Over the long run, as AIIB staff come up the learning curve, the AIIB will seek to increase its political influence on Asian nations by doing projects on its own and participating in fewer co-financings.

There is the danger that in so doing, the stricter environmental and social standards imposed by other developmental institutions may be set aside in the rush to quickly roll out major infrastructure projects and gain favor with host nations. If standards are relaxed, Asian host nations of AIIB projects may come to face the same problems China has experienced with its own infrastructure growth, including forced relocations, quality control problems and investment in wasteful “white elephants.”

Needless to say, other multilateral banks, such as the World Bank and the ADB, have been cited in the past for their association with environmentally harmful projects to corrupt governments. Despite this risk, the AIIB deserves a chance to offer a new alternative and prove itself to be a viable development finance institution. Asia needs the infrastructure necessary to grow – and China’s economy needs new opportunities for growth.

 

Author

Gary Sands
Gary Sands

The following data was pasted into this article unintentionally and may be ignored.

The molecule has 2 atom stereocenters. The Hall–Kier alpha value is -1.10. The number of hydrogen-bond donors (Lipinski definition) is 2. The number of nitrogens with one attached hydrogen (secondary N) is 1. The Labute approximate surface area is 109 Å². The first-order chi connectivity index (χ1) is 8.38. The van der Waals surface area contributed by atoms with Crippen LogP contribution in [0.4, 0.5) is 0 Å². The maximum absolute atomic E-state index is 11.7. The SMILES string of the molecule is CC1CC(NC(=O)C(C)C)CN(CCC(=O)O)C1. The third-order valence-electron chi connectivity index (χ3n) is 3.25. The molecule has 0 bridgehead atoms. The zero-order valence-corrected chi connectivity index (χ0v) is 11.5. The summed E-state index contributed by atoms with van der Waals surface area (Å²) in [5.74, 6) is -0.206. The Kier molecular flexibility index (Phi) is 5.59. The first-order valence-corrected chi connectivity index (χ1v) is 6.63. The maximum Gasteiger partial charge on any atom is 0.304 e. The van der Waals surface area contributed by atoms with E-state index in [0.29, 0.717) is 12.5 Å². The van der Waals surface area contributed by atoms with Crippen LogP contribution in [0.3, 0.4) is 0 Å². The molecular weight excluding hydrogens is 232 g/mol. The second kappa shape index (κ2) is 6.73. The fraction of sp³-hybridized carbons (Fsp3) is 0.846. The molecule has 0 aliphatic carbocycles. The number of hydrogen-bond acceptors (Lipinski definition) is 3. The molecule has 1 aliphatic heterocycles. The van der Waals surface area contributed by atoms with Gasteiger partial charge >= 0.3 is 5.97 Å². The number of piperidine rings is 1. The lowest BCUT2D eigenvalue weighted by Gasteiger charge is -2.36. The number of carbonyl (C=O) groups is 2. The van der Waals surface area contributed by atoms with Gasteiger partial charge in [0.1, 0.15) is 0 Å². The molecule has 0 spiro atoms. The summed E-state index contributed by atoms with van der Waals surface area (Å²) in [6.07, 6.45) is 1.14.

Gary Sands is a Senior Analyst at Wikistrat, a crowdsourced consultancy, and a Director at Highway West Capital Advisors, a venture capital, project finance and political risk advisory. He has contributed a number of op-eds for Forbes, U.S. News and World Report, Newsweek, Washington Times, The Diplomat, The National Interest, International Policy Digest, Asia Times, EurasiaNet, Eurasia Review, Indo-Pacific Review, the South China Morning Post, and the Global Times. He was previously employed in lending and advisory roles at Shell Capital, ABB Structured Finance, and the U.S. Overseas Private Investment Corporation. He earned his Masters of Business Administration in International Business from the George Washington University in Washington, D.C. and a Bachelor of Science in Finance at the University of Connecticut in Storrs, Connecticut. He spent six years in Shanghai from 2006-2012, four years in Rio de Janeiro, and is currently based in Ho Chi Minh City, Vietnam. [email protected]